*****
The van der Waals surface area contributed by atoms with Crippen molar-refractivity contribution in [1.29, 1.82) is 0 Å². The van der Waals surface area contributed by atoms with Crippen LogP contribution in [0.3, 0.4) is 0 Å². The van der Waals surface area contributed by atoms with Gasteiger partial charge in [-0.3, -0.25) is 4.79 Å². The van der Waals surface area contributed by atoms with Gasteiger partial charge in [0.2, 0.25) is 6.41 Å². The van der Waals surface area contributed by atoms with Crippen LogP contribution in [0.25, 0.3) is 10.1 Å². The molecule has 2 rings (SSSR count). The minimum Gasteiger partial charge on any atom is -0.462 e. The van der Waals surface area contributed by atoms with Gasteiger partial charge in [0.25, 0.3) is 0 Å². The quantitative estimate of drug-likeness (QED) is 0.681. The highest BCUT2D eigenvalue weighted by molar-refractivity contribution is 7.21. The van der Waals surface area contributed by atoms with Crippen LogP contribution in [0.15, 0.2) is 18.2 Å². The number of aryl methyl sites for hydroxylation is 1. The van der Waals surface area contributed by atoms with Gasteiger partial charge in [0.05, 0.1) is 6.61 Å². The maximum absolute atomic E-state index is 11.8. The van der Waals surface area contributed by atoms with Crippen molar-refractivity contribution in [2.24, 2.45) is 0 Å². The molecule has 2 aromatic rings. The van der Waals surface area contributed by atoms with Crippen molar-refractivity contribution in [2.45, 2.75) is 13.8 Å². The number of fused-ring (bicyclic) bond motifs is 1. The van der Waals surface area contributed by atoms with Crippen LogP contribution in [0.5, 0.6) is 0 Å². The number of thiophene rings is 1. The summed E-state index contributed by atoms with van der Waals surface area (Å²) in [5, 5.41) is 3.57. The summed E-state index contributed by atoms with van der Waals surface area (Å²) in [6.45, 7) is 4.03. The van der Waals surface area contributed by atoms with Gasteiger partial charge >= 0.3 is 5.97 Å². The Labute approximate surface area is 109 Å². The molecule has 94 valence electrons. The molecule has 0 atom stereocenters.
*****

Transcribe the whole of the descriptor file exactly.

The van der Waals surface area contributed by atoms with Crippen molar-refractivity contribution in [1.29, 1.82) is 0 Å². The van der Waals surface area contributed by atoms with Crippen LogP contribution in [0.3, 0.4) is 0 Å². The van der Waals surface area contributed by atoms with Gasteiger partial charge in [-0.3, -0.25) is 4.79 Å². The van der Waals surface area contributed by atoms with Gasteiger partial charge in [0.2, 0.25) is 6.41 Å². The van der Waals surface area contributed by atoms with Crippen LogP contribution in [0.25, 0.3) is 10.1 Å². The molecule has 2 rings (SSSR count). The minimum Gasteiger partial charge on any atom is -0.462 e. The van der Waals surface area contributed by atoms with Gasteiger partial charge in [0.25, 0.3) is 0 Å². The quantitative estimate of drug-likeness (QED) is 0.681. The highest BCUT2D eigenvalue weighted by molar-refractivity contribution is 7.21. The van der Waals surface area contributed by atoms with Crippen LogP contribution in [0.15, 0.2) is 18.2 Å². The number of aryl methyl sites for hydroxylation is 1. The van der Waals surface area contributed by atoms with Gasteiger partial charge in [0.05, 0.1) is 6.61 Å². The maximum absolute atomic E-state index is 11.8. The van der Waals surface area contributed by atoms with Crippen molar-refractivity contribution in [2.24, 2.45) is 0 Å². The molecule has 2 aromatic rings. The van der Waals surface area contributed by atoms with Crippen molar-refractivity contribution in [2.45, 2.75) is 13.8 Å². The number of fused-ring (bicyclic) bond motifs is 1. The van der Waals surface area contributed by atoms with Crippen LogP contribution in [0.5, 0.6) is 0 Å². The number of thiophene rings is 1. The summed E-state index contributed by atoms with van der Waals surface area (Å²) in [5, 5.41) is 3.57. The summed E-state index contributed by atoms with van der Waals surface area (Å²) in [6.45, 7) is 4.03. The van der Waals surface area contributed by atoms with Gasteiger partial charge >= 0.3 is 5.97 Å². The Labute approximate surface area is 109 Å². The molecule has 94 valence electrons. The molecule has 0 atom stereocenters.